A Tester’s Role in Requirements Exploration
Shared understanding of desired and undesired behaviors for each new product feature is key to delivering value to the business frequently and predictably. If testers, programmers, and the business each have their own view of what the final feature should look like, everyone is disappointed.
Sadly, this problem has been happening in product delivery for too long. This cartoon, originally published in 1973, captures the concept wonderfully; more process does not help.
Agile is supposed to solve that problem by getting people to talk to each other in real time. However, many teams still lack a shared understanding of what they are going to build, even as they start coding.
As testers, we can explore feature specifications early, contributing to successful and timely delivery. In phased and gated projects, we could do that by reading and challenging what was written. However, there is limited documentation in agile teams, so testers need to use their critical thinking skills in different ways.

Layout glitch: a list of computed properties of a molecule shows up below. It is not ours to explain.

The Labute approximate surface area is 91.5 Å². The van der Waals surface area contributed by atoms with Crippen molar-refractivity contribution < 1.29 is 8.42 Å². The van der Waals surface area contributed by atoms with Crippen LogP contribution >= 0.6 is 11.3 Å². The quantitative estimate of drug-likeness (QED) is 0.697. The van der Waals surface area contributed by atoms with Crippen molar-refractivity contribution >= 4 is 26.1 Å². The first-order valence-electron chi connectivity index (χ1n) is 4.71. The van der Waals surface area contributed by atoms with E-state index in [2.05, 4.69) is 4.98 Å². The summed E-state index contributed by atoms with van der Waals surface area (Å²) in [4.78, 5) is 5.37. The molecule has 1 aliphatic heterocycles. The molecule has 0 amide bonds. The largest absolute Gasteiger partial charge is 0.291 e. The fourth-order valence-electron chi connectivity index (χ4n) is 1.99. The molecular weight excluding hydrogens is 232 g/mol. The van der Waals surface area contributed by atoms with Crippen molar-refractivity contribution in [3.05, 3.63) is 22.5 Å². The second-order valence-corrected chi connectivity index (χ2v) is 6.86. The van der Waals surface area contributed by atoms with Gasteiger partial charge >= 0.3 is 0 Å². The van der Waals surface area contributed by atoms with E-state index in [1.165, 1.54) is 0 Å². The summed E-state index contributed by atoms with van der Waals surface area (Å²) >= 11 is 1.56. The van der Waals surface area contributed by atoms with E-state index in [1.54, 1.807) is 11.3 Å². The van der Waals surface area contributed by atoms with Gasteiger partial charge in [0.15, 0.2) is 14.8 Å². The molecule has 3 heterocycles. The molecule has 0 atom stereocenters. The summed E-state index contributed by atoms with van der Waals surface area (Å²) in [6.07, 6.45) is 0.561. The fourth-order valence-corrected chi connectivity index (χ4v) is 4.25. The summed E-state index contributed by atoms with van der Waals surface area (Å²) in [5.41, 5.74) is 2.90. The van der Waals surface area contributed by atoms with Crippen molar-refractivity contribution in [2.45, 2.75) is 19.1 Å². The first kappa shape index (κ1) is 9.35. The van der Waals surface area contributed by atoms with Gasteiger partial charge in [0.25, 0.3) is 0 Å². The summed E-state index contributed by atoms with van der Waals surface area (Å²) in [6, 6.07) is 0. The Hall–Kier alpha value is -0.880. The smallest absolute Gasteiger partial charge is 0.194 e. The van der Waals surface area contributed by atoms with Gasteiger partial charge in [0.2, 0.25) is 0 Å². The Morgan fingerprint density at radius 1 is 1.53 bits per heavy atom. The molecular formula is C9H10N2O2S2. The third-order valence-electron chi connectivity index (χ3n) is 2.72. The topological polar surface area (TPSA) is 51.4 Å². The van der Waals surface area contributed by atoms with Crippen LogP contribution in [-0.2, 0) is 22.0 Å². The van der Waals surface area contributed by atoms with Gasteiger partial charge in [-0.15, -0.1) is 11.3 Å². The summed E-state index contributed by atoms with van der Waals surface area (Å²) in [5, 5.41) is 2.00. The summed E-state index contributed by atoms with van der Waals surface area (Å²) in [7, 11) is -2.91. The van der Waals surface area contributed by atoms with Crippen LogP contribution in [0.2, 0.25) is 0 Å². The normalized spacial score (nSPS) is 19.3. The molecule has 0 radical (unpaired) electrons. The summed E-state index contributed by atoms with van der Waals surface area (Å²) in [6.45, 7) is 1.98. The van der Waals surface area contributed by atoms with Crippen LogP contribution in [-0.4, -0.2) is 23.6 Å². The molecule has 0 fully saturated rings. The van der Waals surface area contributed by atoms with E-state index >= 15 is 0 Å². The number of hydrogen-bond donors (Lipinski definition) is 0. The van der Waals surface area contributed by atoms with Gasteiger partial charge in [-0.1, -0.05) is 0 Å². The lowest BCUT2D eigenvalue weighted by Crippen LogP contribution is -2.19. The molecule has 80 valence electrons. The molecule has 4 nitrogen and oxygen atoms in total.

With a testing mindset, testers can ask questions—as many questions as it takes so the team feels confident that they have a shared understanding. Use pictures to draw. Elicit examples from the product owner or other stakeholders. Those examples can then be used as test scenarios that guide development.
Examples of expected behaviors (happy path) and misbehaviors (spawning from the “what if” questions) will become high-level acceptance tests to show the intent of the story. They turn into the requirements that define scope and intent.
The tester’s role doesn’t go away; it changes and expands. It is not only about finding defects or breaking illusions about the product—it is about helping to prevent the defects in the first place or finding them early enough in the process to reduce risk caused by misunderstandings.
In July, Alex Schladebeck asked a question on Twitter: “How do you know you’re a (good) exploratory tester?” There were lots of great answers, and this was mine: “When I am looking at a story and start to ‘see’ different paths and possible consequences, I want to explore more to see if we even understand the problem.”
To me, that is all about exploring requirements.